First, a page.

first climate change-caused emergency
PG&E’s controversial history of safety violations and the rapidly rising costs from the past two years of wildfires seem to make bankruptcy difficult to avoid, stakeholders told Utility Dive. But it is unlikely to greatly benefit any of the involved parties.
Bankruptcy makes victims’ claims subordinate to other utility obligations and is a gamble for PG&E because a bankruptcy court could judge the company harshly, McCallum Group President Patrick McCallum told Utility Dive. McCallum, who barely survived the 2017 Wine Country wildfire, leads a coalition of victims’ groups, and is participating in the current settlement talks.
A settlement also would not address the bigger challenge of climate change, Center for Energy Efficiency and Renewable Technologies Executive Director V. John White told Utility Dive. “The wildfire threat has to be treated as California’s first climate change-caused emergency, or losses on this scale will keep happening, quite apart from what happens to PG&E.”
The 2018 Camp Fire was the deadliest and most destructive in California history. It destroyed 18,661 structures and killed 86 people. When it started on Nov. 8, PG&E’s stock price was $47.80. A day after the utility filed for bankruptcy, it was $6.19.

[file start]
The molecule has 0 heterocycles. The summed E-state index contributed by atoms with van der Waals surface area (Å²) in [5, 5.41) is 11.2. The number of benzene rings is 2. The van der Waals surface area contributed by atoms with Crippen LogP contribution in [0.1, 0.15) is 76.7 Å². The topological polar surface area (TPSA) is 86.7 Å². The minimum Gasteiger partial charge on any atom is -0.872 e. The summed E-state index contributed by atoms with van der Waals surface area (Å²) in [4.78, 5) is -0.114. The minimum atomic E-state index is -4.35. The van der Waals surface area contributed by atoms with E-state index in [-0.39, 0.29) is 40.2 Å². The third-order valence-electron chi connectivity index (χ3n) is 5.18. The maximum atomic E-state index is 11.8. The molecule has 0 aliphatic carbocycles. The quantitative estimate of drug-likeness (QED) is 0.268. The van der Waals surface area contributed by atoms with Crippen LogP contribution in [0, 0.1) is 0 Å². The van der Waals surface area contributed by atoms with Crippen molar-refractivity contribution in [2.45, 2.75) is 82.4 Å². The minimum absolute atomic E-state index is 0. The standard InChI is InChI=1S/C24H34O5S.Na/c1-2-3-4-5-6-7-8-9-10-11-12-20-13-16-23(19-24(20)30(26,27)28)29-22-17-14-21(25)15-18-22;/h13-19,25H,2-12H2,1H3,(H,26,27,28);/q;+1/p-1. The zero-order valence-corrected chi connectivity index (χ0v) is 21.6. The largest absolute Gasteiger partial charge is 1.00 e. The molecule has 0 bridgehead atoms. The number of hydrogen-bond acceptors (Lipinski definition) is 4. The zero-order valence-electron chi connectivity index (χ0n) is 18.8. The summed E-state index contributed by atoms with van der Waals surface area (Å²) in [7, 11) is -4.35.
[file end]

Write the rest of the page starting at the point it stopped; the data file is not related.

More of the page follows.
All PG&E “costs, expenses and other losses” through December 2018 for the 2017 and 2018 wildfires “could exceed $30 billion,” its SEC filing reported.
“[P]otential punitive damages, fines and penalties or damages related to future claims” not included in the $30 billion estimate could make the utility’s liability “substantially greater,” the filing added. Including some of those unattributed liabilities, it could be among the 10 biggest bankruptcies in the U.S. PG&E’s insurance coverage is approximately $2.24 billion, and it expects “increasing difficulty securing liability insurance.”
Reasons for mistrust of PG&E are substantial. In December, U.S. District Court Judge William Alsup cited PG&E’s “history of falsification of inspection reports” in an order requiring rigorous re-inspection and hardening of its system.
Days later, the CPUC launched and investigation and found “PG&E has had serious safety problems with both its natural gas and electric operations in recent years.” Based on an independent analysis of the utility’s safety practices, the commission said it would consider restructuring the corporation to ensure “safe energy service.”
“Inspections can be completed ahead of the 2019 wildfire threat, but completing upgrades depends on funding.”
The interests of ratepayers, wildfire victims and the markets are now aligned on the message that the 2017 and 2018 California wildfires are totally unacceptable and “that is a huge opportunity” to take on wildfire prevention, Wara said.
To take advantage of it, mandate de-energization of power lines during high wind events “so dry debris isn’t flying around hot wires,” he said. And provide funding for all customers in high wildfire risk areas “to obtain solar-plus-storage systems to power themselves when the electricity is turned off.”
Addressing PG&E’s liabilities through securitization, in or out of bankruptcy. then becomes more viable, Wara added. “It will raise rates, but it will be a problem in the rearview mirror instead of an ongoing cost of doing business, which is where we are now.”